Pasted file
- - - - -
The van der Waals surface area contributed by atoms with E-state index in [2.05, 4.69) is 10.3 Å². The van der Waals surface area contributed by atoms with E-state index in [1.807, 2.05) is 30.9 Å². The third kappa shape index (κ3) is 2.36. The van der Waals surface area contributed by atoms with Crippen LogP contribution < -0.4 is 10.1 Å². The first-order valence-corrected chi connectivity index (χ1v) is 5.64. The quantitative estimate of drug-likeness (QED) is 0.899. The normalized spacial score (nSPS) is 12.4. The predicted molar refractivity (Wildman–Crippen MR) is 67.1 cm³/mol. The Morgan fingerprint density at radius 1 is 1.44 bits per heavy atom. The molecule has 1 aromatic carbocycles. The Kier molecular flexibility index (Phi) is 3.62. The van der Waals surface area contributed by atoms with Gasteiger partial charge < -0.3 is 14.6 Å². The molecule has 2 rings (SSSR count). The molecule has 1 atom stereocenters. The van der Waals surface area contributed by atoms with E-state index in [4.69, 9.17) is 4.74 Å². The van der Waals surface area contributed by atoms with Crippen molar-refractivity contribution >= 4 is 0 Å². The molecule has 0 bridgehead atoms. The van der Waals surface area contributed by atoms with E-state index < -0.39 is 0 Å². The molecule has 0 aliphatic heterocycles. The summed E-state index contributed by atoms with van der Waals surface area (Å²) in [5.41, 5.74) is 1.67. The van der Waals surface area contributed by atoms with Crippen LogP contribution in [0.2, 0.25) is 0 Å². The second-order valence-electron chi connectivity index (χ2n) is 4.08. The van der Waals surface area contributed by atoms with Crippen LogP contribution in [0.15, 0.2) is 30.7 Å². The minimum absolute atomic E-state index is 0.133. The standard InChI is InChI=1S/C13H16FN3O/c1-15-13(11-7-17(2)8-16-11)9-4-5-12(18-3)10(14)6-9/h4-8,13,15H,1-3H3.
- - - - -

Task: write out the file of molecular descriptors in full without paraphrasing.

The van der Waals surface area contributed by atoms with E-state index in [2.05, 4.69) is 10.3 Å². The van der Waals surface area contributed by atoms with E-state index in [1.807, 2.05) is 30.9 Å². The third kappa shape index (κ3) is 2.36. The van der Waals surface area contributed by atoms with Crippen LogP contribution < -0.4 is 10.1 Å². The first-order valence-corrected chi connectivity index (χ1v) is 5.64. The quantitative estimate of drug-likeness (QED) is 0.899. The normalized spacial score (nSPS) is 12.4. The predicted molar refractivity (Wildman–Crippen MR) is 67.1 cm³/mol. The Morgan fingerprint density at radius 1 is 1.44 bits per heavy atom. The molecule has 1 aromatic carbocycles. The Kier molecular flexibility index (Phi) is 3.62. The van der Waals surface area contributed by atoms with Gasteiger partial charge < -0.3 is 14.6 Å². The molecule has 2 rings (SSSR count). The molecule has 1 atom stereocenters. The van der Waals surface area contributed by atoms with E-state index in [4.69, 9.17) is 4.74 Å². The van der Waals surface area contributed by atoms with Crippen molar-refractivity contribution >= 4 is 0 Å². The molecule has 0 bridgehead atoms. The van der Waals surface area contributed by atoms with E-state index < -0.39 is 0 Å². The molecule has 0 aliphatic heterocycles. The summed E-state index contributed by atoms with van der Waals surface area (Å²) in [5.41, 5.74) is 1.67. The van der Waals surface area contributed by atoms with Crippen LogP contribution in [0.2, 0.25) is 0 Å². The second-order valence-electron chi connectivity index (χ2n) is 4.08. The van der Waals surface area contributed by atoms with Crippen LogP contribution in [0.15, 0.2) is 30.7 Å². The minimum absolute atomic E-state index is 0.133. The standard InChI is InChI=1S/C13H16FN3O/c1-15-13(11-7-17(2)8-16-11)9-4-5-12(18-3)10(14)6-9/h4-8,13,15H,1-3H3.